The university announced the transformation after governors agreed on 21 December to redesign support services.
It has identified more than 70 different areas, such as payroll, procurement and careers, that could be made more efficient over the next five years by collaborating with other London-based institutions.
The proposed changes follow chancellor George Osborne's Autumn Statement on 29 November, which announced the removal of the 20 per cent VAT surcharge on shared services between VAT-exempt bodies.
This tax made it prohibitive for universities to share back-office functions, vice-chancellors had argued.
Malcolm Gillies, vice-chancellor of London Met, said that the university "aims to reduce its support-service costs over the coming five years by up to 40 to 50 per cent".
Professor Gillies, who is chairman of London Higher, which represents more than 40 London-based higher education institutions, added: "If every university tendered together for insurance, payroll or careers, you can see that would drive lower unit costs."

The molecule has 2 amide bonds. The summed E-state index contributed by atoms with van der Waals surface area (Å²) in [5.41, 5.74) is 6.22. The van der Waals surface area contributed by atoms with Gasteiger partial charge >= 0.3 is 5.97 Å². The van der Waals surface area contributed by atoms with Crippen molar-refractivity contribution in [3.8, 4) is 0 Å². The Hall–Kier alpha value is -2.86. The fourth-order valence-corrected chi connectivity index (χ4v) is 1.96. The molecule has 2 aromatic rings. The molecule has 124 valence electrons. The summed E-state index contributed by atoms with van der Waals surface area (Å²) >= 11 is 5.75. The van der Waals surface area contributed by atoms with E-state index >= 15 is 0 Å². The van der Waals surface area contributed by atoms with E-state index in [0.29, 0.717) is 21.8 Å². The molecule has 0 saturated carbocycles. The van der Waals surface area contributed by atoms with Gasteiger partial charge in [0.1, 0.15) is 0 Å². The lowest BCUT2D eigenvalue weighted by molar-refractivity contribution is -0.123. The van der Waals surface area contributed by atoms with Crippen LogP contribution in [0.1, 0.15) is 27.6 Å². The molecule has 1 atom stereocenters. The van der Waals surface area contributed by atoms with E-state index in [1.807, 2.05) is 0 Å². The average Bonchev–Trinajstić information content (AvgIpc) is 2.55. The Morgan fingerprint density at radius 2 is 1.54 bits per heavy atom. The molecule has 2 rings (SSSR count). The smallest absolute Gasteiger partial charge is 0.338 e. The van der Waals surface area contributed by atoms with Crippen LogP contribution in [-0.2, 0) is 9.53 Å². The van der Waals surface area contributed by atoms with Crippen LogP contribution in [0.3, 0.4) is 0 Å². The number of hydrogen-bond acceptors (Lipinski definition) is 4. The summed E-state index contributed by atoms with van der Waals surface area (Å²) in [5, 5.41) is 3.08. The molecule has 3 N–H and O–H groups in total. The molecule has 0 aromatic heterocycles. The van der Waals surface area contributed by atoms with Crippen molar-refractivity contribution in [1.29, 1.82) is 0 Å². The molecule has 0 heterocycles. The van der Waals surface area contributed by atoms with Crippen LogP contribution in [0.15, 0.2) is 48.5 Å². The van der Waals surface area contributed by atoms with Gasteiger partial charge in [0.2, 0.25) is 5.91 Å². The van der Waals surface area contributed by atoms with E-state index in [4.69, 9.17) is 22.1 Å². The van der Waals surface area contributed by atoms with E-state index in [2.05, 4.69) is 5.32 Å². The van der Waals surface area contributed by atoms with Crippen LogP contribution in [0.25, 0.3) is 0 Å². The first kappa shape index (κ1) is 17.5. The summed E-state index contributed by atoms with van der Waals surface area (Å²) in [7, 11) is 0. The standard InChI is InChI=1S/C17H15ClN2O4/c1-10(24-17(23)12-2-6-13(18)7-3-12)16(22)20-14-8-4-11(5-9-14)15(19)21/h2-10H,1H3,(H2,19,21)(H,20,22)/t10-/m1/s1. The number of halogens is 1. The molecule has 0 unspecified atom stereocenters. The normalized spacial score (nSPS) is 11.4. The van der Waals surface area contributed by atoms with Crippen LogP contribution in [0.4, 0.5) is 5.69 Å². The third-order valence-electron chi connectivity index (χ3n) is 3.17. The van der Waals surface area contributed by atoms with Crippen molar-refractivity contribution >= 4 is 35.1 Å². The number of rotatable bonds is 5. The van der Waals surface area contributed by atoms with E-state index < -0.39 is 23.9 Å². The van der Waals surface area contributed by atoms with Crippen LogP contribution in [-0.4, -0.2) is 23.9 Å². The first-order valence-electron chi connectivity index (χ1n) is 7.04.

He said that "a lot of universities" are asking how they can do the same.
"There may be some staff losses and some staff gains, but if you run it into shared services, you grow a business."
Administrative support services cost the UK higher education sector £10 billion a year, Professor Gillies said, and the bill for London institutions is close to £2 billion.
The administrative shake-up follows radical action by London Met in response to the government's changes to undergraduate tuition fees and funding.
It reduced its course offering by 70 per cent to focus on high-demand areas such as business, while setting some undergraduate tuition fees for 2012 as low as £4,500.